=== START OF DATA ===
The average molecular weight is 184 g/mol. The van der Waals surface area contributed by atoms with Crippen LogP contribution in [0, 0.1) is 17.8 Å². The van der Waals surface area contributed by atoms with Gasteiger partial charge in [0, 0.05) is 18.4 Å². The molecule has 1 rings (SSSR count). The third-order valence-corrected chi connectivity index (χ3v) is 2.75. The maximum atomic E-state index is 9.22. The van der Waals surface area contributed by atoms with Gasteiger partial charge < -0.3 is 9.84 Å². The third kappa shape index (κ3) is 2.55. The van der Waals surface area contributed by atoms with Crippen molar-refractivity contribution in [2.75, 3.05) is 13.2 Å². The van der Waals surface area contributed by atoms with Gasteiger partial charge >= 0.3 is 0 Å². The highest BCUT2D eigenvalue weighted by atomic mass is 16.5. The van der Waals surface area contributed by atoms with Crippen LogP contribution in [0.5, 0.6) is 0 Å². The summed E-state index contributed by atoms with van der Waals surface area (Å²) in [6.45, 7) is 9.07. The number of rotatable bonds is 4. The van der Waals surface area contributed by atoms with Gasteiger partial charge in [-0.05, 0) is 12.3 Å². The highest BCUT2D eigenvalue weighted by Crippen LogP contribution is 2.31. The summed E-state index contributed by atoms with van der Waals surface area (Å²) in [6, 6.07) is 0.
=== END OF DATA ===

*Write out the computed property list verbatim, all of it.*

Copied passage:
The average molecular weight is 184 g/mol. The van der Waals surface area contributed by atoms with Crippen LogP contribution in [0, 0.1) is 17.8 Å². The van der Waals surface area contributed by atoms with Gasteiger partial charge in [0, 0.05) is 18.4 Å². The molecule has 1 rings (SSSR count). The third-order valence-corrected chi connectivity index (χ3v) is 2.75. The maximum atomic E-state index is 9.22. The van der Waals surface area contributed by atoms with Gasteiger partial charge < -0.3 is 9.84 Å². The third kappa shape index (κ3) is 2.55. The van der Waals surface area contributed by atoms with Crippen molar-refractivity contribution in [2.75, 3.05) is 13.2 Å². The van der Waals surface area contributed by atoms with Gasteiger partial charge >= 0.3 is 0 Å². The highest BCUT2D eigenvalue weighted by atomic mass is 16.5. The van der Waals surface area contributed by atoms with Crippen LogP contribution in [0.5, 0.6) is 0 Å². The summed E-state index contributed by atoms with van der Waals surface area (Å²) in [6.45, 7) is 9.07. The number of rotatable bonds is 4. The van der Waals surface area contributed by atoms with Gasteiger partial charge in [-0.05, 0) is 12.3 Å². The highest BCUT2D eigenvalue weighted by Crippen LogP contribution is 2.31. The summed E-state index contributed by atoms with van der Waals surface area (Å²) in [6, 6.07) is 0.